Rainbows graced Long Beach on Saturday, flown by local firms and borne by LGBT celebrants at an afternoon beach party, one of many Long Island Pride events to be held there this weekend.
“Today should be about embracing who you are, regardless of your sexual identity; it’s about having fun and being happy,” said Cory Chavez, 24, of Bay Shore.
Saturday’s festivities began with boardwalk runs, followed by a carnival, concerts and parties. Sunday’s celebrations feature a fair, a parade and a “Memorial Paddle-Out” to honor those slain last year in the Orlando, Florida nightclub shooting.
Chavez echoed a number of people who hit the sand for a day in the sun in saying discrimination remains far too common, despite decades of fighting for equal rights, which led to the legalization of gay marriage two years ago.
“Some people will openly tell you something [insulting]; other people will give you the cold shoulder,” he said.
David Kilmnick, CEO of the LGBT Network, said there still are battles to be won.
“I think of all the kids in school who are bullied and afraid to come out, the adults on Long Island who feel they have to hide the people they love,” he said.
Some LGBT community members said they worry President Donald Trump’s election may lead to the repeal of some of their hard-won rights. Kilmnick said all communities must stand together, including immigrants and women who might be denied birth control or equal pay for equal work.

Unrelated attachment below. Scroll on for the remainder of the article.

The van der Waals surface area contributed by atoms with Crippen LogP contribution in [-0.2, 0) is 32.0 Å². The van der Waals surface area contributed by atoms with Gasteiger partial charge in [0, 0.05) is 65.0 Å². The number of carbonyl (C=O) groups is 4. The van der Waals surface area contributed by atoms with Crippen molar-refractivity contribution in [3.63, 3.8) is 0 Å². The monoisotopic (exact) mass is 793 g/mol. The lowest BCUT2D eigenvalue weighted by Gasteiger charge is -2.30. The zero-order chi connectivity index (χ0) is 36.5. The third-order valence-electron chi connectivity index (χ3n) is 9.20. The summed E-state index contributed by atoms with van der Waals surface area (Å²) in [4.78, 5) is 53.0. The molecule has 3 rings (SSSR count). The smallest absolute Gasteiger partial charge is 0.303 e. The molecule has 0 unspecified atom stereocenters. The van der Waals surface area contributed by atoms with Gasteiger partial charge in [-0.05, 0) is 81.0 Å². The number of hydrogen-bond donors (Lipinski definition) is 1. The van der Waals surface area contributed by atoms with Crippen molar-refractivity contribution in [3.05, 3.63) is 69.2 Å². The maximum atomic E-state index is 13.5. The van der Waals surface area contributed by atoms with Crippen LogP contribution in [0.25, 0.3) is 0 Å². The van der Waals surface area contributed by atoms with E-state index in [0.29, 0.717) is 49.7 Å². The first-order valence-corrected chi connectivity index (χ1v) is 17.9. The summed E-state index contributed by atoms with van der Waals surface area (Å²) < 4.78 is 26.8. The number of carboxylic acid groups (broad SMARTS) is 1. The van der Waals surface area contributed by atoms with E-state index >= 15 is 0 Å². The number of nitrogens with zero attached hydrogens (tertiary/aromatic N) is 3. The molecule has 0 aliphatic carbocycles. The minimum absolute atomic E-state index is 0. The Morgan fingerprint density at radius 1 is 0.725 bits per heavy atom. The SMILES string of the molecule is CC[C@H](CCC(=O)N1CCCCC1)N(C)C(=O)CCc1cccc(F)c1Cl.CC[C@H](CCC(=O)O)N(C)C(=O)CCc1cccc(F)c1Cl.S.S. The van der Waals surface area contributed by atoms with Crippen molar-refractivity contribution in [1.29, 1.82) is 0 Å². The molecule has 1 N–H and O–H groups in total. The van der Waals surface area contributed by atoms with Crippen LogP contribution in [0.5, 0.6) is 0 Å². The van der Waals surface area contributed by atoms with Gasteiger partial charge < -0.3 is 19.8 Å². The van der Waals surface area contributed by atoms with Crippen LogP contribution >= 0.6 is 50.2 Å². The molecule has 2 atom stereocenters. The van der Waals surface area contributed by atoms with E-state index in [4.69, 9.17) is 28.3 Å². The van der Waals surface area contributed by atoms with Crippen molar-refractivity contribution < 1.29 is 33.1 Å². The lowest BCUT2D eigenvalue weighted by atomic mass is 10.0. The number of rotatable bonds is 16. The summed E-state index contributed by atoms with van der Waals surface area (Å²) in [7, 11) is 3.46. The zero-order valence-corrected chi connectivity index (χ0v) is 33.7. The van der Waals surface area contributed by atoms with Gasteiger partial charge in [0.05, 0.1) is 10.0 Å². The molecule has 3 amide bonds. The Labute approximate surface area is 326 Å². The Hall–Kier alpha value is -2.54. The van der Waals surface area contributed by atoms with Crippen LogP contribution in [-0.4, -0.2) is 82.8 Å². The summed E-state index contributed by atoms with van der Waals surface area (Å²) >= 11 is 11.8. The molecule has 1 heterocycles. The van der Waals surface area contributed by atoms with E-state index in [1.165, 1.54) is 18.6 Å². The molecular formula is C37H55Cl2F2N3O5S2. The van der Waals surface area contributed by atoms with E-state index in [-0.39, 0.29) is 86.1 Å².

“There is a lot more fear” after Trump’s election, said Ally Lachance, 18, of Westbrook, Connecticut.
Her partner, Jillian Power, 19, of Levittown, said this has intensified the community’s resolve to cede none of the protections they have gained.“I feel like it made people feel like they won’t back down.”
The couple said acceptance cannot be taken for granted even in the simplest of activities, such as when shopping for clothes. They said sales clerks in clothing stores often treat them differently because of their distinct styles.
Power says her attire falls on the more masculine end of the spectrum, and that clerks often try to reroute her to women’s clothes.
“Usually, when I’m shopping, they tell me I’m in the wrong section.”
Lachance, who says her style is more traditionally feminine, said she does not encounter that reaction when she shops for boys’ jeans, which happen to fit her better.
“I think it’s because I have long hair,” she said. “It’s really weird.”